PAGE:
I’m in Washington, D.C. today for a work trip, so I write this blog post from a hotel room that has not one, but two queen-sized beds. (One is for sleeping and one is for jumping.)
Being an intern and feeling bad about asking my company to spend a lot of money on me, I decided to only stay here for one night. I got up at the crack! of! dawn! to catch my seven a.m. flight to DCA, which is one of three airports that serves the D.C. area. In retrospect, I should have just flown in last night and requested a second night at this hotel. Then maybe I could rotate between the two beds and spend one night sleeping on each of them, so neither of them feels left out.
On the flight, I read more of The Lying Life of Adults by Elena Ferrante, which is a translated Italian novel. I’m not sure what it is about yet. In a Harvard class I took years ago, the lecturer said that the ending of a story defines what it is about. And I haven’t reached the ending of this book yet.
I was somewhat hesitant to read a translated book, because I thought a translation will always lose something of the original, like how light always scatters through glass. Since I don’t speak Italian, this may be true of the English translation of The Lying Life of Adults, and I simply don’t know it. But this version that I propped up against my airplane tray table and spent the hour between Boston and D.C. with, this version is pretty fantastic too.
After landing, I went to work and was besieged by many work-related tasks, most of which are related to Wi-Fi connectivity or GitHub or Python and thus not interesting enough to discuss here. One incident of note: I didn’t realize that the address on my company website is not the exact address of our office, so for some time, I wandered through a nearby mall, thinking we might be nestled between Forever 21 and the food court. Alas, it turned out we were actually located in an office building that required badge access, a badge I did not have.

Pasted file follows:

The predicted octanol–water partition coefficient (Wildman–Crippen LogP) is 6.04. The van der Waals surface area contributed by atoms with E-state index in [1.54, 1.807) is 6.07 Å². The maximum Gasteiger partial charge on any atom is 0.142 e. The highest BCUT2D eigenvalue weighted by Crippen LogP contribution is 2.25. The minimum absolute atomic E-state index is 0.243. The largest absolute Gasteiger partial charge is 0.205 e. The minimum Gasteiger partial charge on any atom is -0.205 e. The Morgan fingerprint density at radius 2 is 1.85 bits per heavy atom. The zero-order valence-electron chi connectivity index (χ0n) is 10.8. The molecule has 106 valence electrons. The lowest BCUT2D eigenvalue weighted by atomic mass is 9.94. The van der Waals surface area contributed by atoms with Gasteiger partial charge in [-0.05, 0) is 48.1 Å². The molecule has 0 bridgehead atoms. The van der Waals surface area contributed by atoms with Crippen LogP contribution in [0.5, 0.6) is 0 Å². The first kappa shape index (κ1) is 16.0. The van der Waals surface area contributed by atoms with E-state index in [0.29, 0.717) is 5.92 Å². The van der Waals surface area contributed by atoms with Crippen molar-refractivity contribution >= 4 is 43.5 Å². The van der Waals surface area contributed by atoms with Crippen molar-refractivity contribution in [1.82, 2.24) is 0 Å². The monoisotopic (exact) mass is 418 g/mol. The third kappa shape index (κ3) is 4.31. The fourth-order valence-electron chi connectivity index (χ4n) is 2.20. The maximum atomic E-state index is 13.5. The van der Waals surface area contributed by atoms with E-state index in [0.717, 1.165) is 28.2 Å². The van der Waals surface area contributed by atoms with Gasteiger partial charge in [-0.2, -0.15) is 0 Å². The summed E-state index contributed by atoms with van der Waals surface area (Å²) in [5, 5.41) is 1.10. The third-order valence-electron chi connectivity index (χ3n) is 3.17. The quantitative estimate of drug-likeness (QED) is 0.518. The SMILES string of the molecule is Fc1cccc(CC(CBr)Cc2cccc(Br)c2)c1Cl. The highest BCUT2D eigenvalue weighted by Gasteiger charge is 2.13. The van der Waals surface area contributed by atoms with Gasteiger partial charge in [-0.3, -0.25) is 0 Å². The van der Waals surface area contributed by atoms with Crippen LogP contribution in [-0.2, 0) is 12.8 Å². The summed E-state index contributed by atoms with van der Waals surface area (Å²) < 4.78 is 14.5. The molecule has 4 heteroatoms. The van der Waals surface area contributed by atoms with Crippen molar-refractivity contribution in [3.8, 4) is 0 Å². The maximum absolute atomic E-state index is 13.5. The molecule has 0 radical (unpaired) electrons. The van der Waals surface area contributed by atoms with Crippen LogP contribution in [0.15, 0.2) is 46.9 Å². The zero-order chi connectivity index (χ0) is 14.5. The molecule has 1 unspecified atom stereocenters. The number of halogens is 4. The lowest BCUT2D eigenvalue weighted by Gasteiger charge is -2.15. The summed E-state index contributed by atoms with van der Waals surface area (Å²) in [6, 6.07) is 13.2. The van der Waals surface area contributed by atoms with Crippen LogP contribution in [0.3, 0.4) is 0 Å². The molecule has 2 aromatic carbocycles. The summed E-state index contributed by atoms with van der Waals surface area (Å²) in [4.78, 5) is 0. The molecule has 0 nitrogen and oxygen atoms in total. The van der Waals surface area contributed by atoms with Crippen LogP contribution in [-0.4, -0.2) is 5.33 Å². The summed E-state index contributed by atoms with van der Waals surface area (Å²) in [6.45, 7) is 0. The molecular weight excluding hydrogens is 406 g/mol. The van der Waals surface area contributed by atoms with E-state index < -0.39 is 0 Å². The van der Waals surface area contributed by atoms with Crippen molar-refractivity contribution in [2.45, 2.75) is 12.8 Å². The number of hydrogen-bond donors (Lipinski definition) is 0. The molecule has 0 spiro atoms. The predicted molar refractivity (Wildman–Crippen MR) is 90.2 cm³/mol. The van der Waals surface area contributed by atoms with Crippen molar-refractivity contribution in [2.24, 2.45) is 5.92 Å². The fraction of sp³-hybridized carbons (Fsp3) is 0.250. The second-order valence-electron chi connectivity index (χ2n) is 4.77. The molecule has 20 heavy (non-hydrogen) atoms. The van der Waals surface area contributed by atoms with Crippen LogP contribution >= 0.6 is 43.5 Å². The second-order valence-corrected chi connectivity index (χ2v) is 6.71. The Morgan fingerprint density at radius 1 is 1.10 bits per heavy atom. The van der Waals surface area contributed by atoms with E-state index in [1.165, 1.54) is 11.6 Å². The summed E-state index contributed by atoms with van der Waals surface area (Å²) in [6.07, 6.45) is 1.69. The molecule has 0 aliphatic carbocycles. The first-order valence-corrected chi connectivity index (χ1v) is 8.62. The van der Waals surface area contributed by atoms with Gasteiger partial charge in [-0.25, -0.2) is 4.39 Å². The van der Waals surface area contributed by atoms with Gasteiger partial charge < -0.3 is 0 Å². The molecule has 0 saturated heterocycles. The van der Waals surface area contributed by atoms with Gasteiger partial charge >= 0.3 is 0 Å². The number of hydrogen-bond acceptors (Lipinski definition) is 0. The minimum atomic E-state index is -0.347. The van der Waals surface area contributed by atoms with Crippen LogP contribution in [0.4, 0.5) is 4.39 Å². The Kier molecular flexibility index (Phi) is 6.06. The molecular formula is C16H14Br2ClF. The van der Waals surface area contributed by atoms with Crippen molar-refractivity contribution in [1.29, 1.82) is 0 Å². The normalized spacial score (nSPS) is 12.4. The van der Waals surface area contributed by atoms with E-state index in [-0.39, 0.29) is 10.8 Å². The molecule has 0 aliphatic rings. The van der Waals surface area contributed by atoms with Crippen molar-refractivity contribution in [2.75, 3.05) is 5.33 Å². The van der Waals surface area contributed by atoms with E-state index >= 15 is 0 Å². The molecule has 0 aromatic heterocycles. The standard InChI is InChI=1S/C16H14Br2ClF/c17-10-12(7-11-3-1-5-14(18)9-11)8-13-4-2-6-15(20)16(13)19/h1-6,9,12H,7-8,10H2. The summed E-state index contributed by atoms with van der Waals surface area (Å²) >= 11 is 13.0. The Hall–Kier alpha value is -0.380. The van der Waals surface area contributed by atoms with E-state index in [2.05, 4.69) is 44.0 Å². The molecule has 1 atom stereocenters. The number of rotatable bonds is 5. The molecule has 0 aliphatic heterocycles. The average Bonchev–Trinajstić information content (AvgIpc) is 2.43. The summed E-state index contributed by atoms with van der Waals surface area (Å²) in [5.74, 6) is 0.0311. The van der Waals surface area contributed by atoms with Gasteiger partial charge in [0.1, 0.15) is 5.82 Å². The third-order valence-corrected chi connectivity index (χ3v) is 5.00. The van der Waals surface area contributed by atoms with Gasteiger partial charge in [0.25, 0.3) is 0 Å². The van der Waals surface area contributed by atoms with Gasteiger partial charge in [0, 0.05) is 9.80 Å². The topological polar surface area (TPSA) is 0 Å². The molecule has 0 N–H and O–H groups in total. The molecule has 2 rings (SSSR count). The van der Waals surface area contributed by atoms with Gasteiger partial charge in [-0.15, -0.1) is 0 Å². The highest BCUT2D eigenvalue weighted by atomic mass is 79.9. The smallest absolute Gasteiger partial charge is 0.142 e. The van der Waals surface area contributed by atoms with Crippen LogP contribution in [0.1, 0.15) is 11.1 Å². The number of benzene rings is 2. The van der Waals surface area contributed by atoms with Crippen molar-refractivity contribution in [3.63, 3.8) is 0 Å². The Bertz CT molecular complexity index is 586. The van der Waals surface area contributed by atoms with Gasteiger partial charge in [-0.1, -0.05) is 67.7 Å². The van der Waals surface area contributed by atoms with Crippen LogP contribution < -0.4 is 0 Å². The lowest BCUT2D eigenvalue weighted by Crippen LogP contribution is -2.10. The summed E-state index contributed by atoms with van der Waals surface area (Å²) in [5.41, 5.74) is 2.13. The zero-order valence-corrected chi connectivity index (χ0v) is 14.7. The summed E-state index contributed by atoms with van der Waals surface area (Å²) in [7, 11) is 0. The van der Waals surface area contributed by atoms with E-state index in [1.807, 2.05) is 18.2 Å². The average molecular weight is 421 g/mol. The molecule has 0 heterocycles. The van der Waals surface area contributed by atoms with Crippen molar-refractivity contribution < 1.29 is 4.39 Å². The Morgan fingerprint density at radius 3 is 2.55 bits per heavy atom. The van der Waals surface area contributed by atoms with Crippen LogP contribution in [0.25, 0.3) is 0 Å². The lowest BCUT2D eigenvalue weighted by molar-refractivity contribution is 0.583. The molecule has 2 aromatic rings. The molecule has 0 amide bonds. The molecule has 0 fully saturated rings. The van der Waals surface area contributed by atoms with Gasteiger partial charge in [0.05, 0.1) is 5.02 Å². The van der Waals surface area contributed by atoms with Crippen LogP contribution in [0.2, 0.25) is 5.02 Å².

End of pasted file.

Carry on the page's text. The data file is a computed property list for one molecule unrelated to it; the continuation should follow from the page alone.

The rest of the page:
At the end of the work day, our team went bowling. This brings us to bumpers, the title of this blog post.
I’m terrible at bowling. I was not looking forward to demonstrating to my coworkers exactly how terrible at bowling I am. In fact, I considered just ditching the activity altogether. It wasn’t mandatory. But then I thought about how the entire point of flying out to D.C. was for team bonding and it would look bad to not bond, as if I were a noble gas or something. And not even one of the cool noble gases that everyone knows, like helium or neon. But like xenon.
I didn’t want to be xenon, so I went bowling.
“I always use bumpers with my friends,” I told my coworkers. “But . . . yeah. Maybe not this time.”
It is relevant to point out the following: I was the youngest person there and the only intern (everybody else was a full-time employee); I was the only person of color, out of about twelve people; I was one of four women; and I was the only woman in a technical role. Also, at 5’2″ and 100 pounds, I was the smallest.
None of the other people were using bumpers. If I used them, that would cement my position as the kid, as the one they had to accommodate, as the one to not take seriously.
Now, you might be wondering: but Rona, is it really better to forgo bumpers and be absolutely awful at bowling, much worse than everyone else? I don’t have an easy, surefire answer to that. But I chose not to use them, so that’s the answer I chose today.
And predictably, I couldn’t even strike a single pin for the first several turns. Round after round, my ball fell into the gutter. Was it painful and frustrating and embarrassing? Yes. But did I eventually get better? Also yes. I learned how to time my throws more accurately, how to position my thumb more precisely, how to toss more forcefully.
The first round my ball did not land in the gutter and instead knocked down a few pins, my coworkers cheered.
This is not to say I became a bowling champion by the end of the night. I never got a strike or a spare. But I improved vastly from my string of zeroes. And I realized the following: I never had to get better at bowling before, because I always used bumpers.
This might not be a particularly insightful observation, even when applied more generally. The notion that one must “take the punches” and suffer without safety nets in order to learn is an idea I’ve encountered before in self-help books and TED Talks. But it has always been difficult for me to willingly do uncomfortable, not-so-fun things in pursuit of growth. When I studied for math contests in high school, I liked doing the problems I already knew how to do, because they were fun, and avoided ramming my brain against tricky questions I couldn’t easily solve. When I prepared for coding challenges last year, I gravitated towards topics I excelled at and not the ones I was weak on.
So does this revelation about bumpers really change anything? The knowledge that vegetables lead to longevity and good health does not make them any easier to eat. I still have my fundamental nature to reckon with. And these days, I’m becoming more and more skeptical of our pursuit of growth, or at least of the capitalistic forces that drive our desire to become better. What actually matters here? If I never bowl a strike in my entire life, I’d be okay with that.
Still, I’m considering what hardships I’ve been avoiding, how that has hindered my progress, and what bumpers in my life I need to remove.